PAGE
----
Movie Review: Synecdoche, New York

By Andrew Feinberg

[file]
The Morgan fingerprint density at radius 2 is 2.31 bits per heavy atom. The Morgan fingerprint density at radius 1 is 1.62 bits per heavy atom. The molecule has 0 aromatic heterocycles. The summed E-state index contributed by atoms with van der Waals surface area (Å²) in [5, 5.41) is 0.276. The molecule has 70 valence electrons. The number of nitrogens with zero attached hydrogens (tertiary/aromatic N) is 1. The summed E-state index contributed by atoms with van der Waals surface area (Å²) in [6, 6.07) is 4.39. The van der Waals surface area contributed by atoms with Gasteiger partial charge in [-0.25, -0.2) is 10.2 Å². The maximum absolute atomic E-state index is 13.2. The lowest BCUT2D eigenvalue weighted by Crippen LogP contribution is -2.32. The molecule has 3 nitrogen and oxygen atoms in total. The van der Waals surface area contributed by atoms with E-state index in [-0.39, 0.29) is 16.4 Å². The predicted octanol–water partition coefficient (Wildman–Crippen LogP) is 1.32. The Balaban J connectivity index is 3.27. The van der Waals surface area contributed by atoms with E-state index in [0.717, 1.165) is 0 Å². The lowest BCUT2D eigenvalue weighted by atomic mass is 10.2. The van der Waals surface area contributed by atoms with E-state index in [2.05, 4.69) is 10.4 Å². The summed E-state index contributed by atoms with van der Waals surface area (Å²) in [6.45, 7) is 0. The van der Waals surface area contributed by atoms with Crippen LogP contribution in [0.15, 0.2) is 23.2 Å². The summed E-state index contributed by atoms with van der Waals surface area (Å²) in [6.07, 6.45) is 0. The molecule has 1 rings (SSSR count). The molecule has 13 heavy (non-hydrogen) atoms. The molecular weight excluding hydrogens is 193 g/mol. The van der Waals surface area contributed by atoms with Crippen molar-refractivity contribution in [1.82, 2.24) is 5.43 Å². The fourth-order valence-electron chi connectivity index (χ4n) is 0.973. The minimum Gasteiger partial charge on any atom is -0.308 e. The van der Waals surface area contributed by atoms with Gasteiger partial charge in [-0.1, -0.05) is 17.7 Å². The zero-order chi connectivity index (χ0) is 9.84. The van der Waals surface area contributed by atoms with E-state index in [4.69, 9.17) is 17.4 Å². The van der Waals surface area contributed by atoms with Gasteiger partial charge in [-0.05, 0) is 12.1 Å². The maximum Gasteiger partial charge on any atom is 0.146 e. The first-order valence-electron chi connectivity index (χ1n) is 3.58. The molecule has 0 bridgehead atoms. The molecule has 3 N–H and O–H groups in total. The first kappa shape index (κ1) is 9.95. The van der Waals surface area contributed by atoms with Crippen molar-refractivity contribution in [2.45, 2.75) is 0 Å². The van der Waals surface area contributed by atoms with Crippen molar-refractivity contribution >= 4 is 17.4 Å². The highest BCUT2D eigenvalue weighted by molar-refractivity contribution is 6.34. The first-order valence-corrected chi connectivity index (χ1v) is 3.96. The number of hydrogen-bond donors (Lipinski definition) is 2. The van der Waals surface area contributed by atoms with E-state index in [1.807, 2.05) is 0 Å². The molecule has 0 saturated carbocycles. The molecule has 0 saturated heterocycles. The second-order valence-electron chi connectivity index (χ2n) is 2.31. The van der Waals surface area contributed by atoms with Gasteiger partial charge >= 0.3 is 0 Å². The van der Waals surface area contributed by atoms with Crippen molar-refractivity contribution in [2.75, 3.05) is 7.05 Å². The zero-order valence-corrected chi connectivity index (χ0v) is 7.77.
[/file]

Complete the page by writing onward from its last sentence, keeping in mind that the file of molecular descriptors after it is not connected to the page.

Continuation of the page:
“I’m such an idiot for not knowing about this book,” Hazel says to Caden in an early scene of Charlie Kaufman’s “Synecdoche, New York.” I felt the same way for not knowing about this movie, and you should too if you haven’t seen it yet. The book in question is Franz Kafka’s The Trial,a story in which a faceless, unknowable authority prosecutes a man for an unspecified crime. “Synecdoche” itself adapts many Kafkaesque elements through a re-examination of fate and fatalism. It wrestles with that singular burning question of our existence: “what is the meaning of my life?” Caden Cotard (Philip Seymour Hoffman) is the everyman of our time. Settled into a very middle-of-the-road life, he grows deeply unsettled with the speed at which time passes and accumulates a number of miscellaneous physical ailments that all spell out “death.” As a theatre director, he worries about what kind of mark he’ll leave on the world. “I wanna do something important while I’m still here,” he laments to his physiatrist. “That would be the time to do it, yes,” she replies. As the central characters in his life come and go without warning, Caden turns to the theatre to make sense of it all. The arrival of a MacArthur genius grant ultimately inspires him to realize the grand endeavour he had been dreaming up. Caden envisions a Gesamtkunstwerk—a master theatre piece—uncompromising in its depiction of the Truth as not yet spoken, life and love “in all of its messiness.” It may sound somewhat ambitious, but the grant is apparently enough to buy a small country. In a way, this is Charlie Kaufman’s masterpiece as much as it is Caden Cotard’s. The movie mines the very deepest depths of human angst and aspiration through the eyes of a single individual. The story of Caden is one of a life all-too-well examined. It comes from a certain perspective for sure, but no one in it—no one in life—is immune to its disturbing shifts in time, space, and circumstance. As in Kafka’s writing, life is indeed a trial for Caden Cotard. It’s made all the more challenging by his obsession with its inevitable finality. Its fleeting nature is mirrored in the intangible status of the self. In strict biological terms, we’re fundamentally different people now than we were just a few years ago—most cells don’t last very long. That said, our perceptions of ourselves and those around us fail to keep pace. All we see of each other, in the end, is what we can interpret from the performances of our daily lives. “Synecdoche, New York” is as eccentrically self-referential a movie as you’re likely to ever see. As the title suggests, its vision is akin to the human spirit—simultaneously compact and unbounded in depth. Everyone should see it because at its heart, it is a work of true beauty. It is the story of one man’s life in all its messiness, a visual representation of what he finds meaning in, and a confrontation with the outermost boundaries of human ability. refresh –>